In the 1920s Argentina was the 7th richest country in the world. However Argentina, like the rest of the world, was affected by the Wall Street Crash.

In 1930 the army staged a coup and General Jose F. Uriburu became president of Argentina. Uriburu called an election in 1931 (although a major party, the Radical Party was banned from taking part). Another election was held in 1937. Despite many accusations of electoral fraud, Roberto Ortiz became president with Ramon Castillo as vice-president. Ill health forced Ortiz to hand over power to Castillo in 1940. However, in 1943 the army staged another coup.

Modern Argentina

In January 1944 Argentina severed diplomatic relations with Germany and Japan. Finally, on 27 March 1945, Argentina declared war on Germany.

After the 1943 coup, Juan Peron gradually emerged as the leader. In 1946 he was elected president. Peron introduced several welfare measures and nationalized industries. Peron was re-elected in 1951 but he gradually lost support. In 1955 a revolution called the Revolution of Liberation forced Peron to flee abroad.

Several short-lived governments followed. In 1958 Arturo Frondizi was elected president of Argentina but the military removed him in 1962. More elections were held in 1963 and Dr. Arturo Illia became president. The military removed him in 1966.

However military dictatorship did not bring peace. In May 1969 rioting broke out in Cordoba. The unrest spread throughout Argentina. Meanwhile, inflation raged.

Yet in 1973 the army allowed more elections and the Peronists (supporters of Peron) won. A Peronist called Hector Campora became president. Peron then returned from exile and Campora resigned to make way for him. More elections were held in September 1973 and Peron became president. However, Peron died in 1974 and his widow Isabel Peron took power. Under her rule inflation and unrest continued. Finally, in March 1976, the army seized power again.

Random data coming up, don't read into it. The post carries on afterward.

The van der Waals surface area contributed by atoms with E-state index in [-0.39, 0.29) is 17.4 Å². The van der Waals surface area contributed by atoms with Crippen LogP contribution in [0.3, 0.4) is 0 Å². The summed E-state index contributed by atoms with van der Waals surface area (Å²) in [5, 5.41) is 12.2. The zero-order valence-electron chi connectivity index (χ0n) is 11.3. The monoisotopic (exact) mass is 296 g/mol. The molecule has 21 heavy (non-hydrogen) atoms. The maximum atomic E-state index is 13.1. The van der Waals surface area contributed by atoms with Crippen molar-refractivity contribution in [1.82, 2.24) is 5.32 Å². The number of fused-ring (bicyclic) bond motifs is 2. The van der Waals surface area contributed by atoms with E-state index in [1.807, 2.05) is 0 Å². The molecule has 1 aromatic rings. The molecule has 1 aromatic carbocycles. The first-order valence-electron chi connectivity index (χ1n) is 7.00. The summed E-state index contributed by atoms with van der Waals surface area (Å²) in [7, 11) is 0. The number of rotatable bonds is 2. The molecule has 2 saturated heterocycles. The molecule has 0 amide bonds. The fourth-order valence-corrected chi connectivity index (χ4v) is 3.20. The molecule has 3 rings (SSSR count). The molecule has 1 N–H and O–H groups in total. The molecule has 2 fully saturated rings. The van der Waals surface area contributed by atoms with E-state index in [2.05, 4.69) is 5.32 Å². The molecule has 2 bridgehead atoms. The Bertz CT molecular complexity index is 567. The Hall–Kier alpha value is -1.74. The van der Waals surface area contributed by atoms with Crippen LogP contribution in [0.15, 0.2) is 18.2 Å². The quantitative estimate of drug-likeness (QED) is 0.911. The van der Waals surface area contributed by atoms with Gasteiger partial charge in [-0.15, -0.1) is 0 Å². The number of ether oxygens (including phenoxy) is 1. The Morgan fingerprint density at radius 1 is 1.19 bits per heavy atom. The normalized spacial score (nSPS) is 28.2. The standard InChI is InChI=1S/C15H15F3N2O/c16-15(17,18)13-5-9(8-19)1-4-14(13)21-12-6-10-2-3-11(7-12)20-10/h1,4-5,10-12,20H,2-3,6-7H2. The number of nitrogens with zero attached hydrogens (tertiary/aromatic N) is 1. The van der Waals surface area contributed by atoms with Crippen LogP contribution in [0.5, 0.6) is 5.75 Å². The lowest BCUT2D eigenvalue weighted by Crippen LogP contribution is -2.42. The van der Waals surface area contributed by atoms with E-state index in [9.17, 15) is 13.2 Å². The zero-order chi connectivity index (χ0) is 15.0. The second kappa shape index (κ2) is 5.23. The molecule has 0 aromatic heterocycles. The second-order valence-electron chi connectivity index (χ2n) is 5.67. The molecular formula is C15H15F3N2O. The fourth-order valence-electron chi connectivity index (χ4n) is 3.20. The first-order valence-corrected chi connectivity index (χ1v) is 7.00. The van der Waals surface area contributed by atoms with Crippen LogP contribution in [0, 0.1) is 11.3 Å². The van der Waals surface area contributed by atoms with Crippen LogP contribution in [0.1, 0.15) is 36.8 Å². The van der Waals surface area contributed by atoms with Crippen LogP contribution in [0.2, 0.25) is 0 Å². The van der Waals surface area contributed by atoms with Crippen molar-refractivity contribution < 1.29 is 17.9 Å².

Argentina then suffered a brutal military dictatorship during which thousands of people ‘disappeared’ during a ‘dirty war’. Meanwhile, inflation continued to rage and Argentina became heavily indebted.

In the early 1980s, despite the repression protests spread across Argentina. To try and divert people’s minds from their problems the junta invaded the Falkland Islands on 2 April 1982. However, the war turned into a disaster when the British quickly recaptured the islands.

Meanwhile, the Argentinean economy was in dire straits. Eventually, the junta allowed elections in October 1983. Raul Alfonsin took office on 13 December 1983.

However, Alfonsin was unable to solve the problem of hyperinflation in Argentina despite austerity plans introduced in 1985 and 1987. In 1989 Alfonsin handed over power peacefully to the next elected president Carlos Saul Menem. During the 1990s Menem managed to curb inflation and he privatized industry.

In 2001-2002 Argentina suffered a severe recession. Since then economic growth has been uneven and poverty remains common.

Meanwhile, in October 2007 Cristina Kirchner became the first elected woman president of Argentina. Then in 2015, Mauricio Macri was elected president. In 2023 the population of Argentina was 46 million.

Buenos Aires

Last Revised 2024